How to Find Time to Market Your Horse Business


I operate a horse boarding business and know I need to do more marketing. I have some good ideas but running the stable takes up most of my days, and I never seem to have the time to try any of my ideas. How does anyone ever have time to do it?


First of all, remember that marketing is the entire process of:

  • identifying a potential market for a product, service, or horse;
  • gathering information and determining the market's needs;
  • producing a product, conceptualizing a service, or breeding, raising, and training horses to fill those needs;
  • communicating information about the product, service, or horses, and your business in general;
  • completing sale transactions; and
  • in many cases, distributing or delivering the product or horses.

So, any activity that you can fit in that furthers any of those objectives "counts." But obviously, you would focus your activities on those areas in which you need improvement.

Second, marketing needs to be a day-to-day activity, not just something you do when a huge block of time opens up. You need to make marketing a habit and part of your daily ritual. In turn, your thinking will become more marketing-oriented. Eventually, marketing will become reflexive--a natural thing that automatically works itself into your schedule.

But first you have to train yourself to market.

As with training a horse to do something new, often the best approach to training yourself to market more effectively is to break the large concept into the smallest possible steps. And recognize that it may take many steps and many days to accomplish the objective.

You need to get analytical. Think about the greater goal (one big one listed above is "communicating information about the product, service, or horses, and your business in general") and divide it into smaller parts. For example, break off "communicating information about your business" into one more manageable section.

Now, think about what information you have to communicate about your business and break this section down even further by the type of information, the people to whom you want to communicate, and so forth. For example,

  • Communicating to new prospects, to existing clients, and to past customers
  • Communicating about your business in general, about a specific product or horse, or about a time-limited offer

Next, select one of the smaller "bites" and make a list of activities that would accomplish that goal. Your list will vary depending on the means you have available, the exact nature of your business, and the message you are trying to convey.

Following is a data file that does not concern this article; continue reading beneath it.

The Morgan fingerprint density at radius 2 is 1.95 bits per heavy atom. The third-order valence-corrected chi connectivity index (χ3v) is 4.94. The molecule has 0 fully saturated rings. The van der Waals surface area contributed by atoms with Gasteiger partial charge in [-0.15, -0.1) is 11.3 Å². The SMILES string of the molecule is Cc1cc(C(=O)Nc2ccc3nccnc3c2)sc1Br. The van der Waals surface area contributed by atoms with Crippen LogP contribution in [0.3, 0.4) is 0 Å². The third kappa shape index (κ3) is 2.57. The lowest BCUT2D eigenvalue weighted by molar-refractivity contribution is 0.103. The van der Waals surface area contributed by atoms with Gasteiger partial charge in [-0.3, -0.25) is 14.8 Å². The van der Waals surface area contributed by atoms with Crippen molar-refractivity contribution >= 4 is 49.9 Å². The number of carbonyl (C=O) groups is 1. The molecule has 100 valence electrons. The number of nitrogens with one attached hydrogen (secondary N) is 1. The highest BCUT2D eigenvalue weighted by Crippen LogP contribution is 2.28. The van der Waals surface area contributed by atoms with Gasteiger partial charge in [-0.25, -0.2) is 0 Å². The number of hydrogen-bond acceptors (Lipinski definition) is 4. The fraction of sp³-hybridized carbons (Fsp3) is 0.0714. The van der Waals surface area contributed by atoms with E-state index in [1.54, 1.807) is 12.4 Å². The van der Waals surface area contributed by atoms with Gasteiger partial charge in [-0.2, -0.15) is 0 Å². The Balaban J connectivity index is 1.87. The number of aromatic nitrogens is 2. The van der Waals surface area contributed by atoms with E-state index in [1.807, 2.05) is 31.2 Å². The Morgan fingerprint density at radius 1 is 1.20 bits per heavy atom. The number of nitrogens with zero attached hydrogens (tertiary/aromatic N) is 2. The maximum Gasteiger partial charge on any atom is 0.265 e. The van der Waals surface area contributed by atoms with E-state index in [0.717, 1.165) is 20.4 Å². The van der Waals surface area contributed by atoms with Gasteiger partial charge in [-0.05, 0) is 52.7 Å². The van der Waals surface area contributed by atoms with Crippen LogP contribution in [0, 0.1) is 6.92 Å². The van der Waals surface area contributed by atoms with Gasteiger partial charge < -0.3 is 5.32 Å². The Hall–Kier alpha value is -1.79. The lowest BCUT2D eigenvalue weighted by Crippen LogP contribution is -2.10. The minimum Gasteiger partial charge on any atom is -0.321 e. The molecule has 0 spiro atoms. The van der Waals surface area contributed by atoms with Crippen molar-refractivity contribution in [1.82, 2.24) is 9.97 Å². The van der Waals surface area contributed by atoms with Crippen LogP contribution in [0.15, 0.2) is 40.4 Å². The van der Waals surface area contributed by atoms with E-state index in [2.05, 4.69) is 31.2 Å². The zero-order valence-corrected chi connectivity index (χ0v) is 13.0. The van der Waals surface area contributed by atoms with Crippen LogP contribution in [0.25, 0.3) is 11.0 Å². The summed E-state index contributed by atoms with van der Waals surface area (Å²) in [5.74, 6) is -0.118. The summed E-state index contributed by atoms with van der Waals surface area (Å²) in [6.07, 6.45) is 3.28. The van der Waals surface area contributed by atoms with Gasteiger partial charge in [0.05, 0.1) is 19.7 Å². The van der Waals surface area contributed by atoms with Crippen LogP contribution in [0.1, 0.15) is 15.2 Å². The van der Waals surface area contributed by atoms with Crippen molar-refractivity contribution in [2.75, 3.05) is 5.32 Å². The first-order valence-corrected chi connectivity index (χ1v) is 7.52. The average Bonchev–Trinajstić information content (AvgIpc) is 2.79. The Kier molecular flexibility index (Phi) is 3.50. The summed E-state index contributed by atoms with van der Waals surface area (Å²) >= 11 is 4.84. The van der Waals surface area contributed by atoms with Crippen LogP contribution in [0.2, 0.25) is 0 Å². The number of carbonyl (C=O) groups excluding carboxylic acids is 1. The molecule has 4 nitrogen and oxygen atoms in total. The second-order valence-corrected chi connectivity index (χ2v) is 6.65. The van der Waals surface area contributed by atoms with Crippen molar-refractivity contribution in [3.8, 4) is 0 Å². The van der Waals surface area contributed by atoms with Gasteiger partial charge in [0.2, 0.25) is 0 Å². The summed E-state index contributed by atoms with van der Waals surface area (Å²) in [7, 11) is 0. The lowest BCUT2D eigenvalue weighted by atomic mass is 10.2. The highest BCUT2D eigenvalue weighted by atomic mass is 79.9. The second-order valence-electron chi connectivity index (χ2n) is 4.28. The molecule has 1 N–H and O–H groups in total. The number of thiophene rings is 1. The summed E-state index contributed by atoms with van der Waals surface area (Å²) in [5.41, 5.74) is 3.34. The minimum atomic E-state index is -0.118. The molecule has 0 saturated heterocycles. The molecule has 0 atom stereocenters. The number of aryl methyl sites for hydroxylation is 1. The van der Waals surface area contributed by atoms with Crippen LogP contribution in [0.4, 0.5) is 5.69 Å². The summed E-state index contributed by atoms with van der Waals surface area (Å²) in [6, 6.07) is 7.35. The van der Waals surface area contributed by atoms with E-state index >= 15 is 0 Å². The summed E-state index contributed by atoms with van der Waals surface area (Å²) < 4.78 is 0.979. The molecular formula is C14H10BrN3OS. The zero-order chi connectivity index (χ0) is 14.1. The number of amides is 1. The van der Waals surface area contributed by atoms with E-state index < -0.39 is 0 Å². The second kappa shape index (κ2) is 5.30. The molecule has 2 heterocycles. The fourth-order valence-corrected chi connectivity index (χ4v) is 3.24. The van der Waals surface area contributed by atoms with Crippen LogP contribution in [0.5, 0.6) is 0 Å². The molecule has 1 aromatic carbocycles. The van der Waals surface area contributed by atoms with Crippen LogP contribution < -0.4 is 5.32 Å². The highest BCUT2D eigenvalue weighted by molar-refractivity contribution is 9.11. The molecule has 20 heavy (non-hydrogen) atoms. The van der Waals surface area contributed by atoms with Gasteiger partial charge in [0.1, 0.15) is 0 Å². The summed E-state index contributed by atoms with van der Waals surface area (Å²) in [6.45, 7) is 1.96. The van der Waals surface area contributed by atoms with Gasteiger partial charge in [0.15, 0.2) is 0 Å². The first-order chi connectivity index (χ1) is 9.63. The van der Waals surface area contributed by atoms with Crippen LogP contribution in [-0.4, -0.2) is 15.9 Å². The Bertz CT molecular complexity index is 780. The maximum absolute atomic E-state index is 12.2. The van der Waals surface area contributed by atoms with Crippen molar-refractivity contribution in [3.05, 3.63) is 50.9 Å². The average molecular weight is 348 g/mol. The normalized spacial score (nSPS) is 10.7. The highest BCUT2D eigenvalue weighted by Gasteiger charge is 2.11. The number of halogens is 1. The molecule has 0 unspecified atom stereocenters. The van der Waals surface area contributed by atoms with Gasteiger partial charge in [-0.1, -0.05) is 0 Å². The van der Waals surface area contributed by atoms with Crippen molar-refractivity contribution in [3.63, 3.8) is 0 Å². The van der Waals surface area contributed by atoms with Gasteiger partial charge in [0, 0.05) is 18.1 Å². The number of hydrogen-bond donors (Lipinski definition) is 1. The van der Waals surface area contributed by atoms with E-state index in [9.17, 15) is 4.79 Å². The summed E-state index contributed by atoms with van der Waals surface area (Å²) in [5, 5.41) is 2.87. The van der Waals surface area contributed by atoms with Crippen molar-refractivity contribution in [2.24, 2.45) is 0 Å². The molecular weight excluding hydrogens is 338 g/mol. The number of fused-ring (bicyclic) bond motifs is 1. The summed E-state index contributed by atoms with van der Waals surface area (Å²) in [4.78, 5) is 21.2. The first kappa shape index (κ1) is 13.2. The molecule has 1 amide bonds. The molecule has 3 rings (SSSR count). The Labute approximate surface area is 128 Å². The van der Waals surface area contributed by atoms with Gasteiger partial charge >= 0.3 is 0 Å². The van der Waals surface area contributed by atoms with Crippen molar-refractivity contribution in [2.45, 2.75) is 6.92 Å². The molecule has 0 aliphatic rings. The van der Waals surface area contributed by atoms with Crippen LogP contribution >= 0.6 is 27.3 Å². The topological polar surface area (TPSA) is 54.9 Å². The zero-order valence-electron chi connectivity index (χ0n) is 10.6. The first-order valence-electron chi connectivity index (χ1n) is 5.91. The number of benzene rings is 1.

Suppose you want to communicate something about your business to existing customers. To show you are helpful, diligent, and conscientious, you might consider these activities:

  • Call or email a current client to talk about what you are doing for her. Get further details, give a progress report, and thank her for the opportunity to serve her.
  • Do something extra for your client. Think of things that you can do that don't cost you much money or time, but that will help your client and add value to your service or product. For example, my farrier gives his clients some of his still-serviceable tools when he replaces them. They are just old rasps or whatever to him, but he gives his clients the power to touch up their own horses' hooves and creates good will for his business.
  • If you read an article that your client might be interested in, forward it to her.
  • If you meet someone who could become a customer of your client (someone looking to buy a horse, breed a mare, or learn to ride), refer him to your client. Then let your client know about the referral.

Repeat this process for each of your larger marketing goals.

As you go through this process, new ideas will occur to you. You will think of more activities to add to other lists, new ways to serve your customers, and new ways to increase your business.

Once you have made your small lists and have one great big one, make it a point to do 1, 3, or 10 of the things every day. These small activities don't take much time but will add up to great marketing if you diligently and systematically DO THEM.

Have you got a question about equine marketing that you would like answered? Submit your question by email to:

Copyright 2005. This article first appeared in The Equine Business Edge, Equinnovation's complimentary newsletter (click to subscribe).

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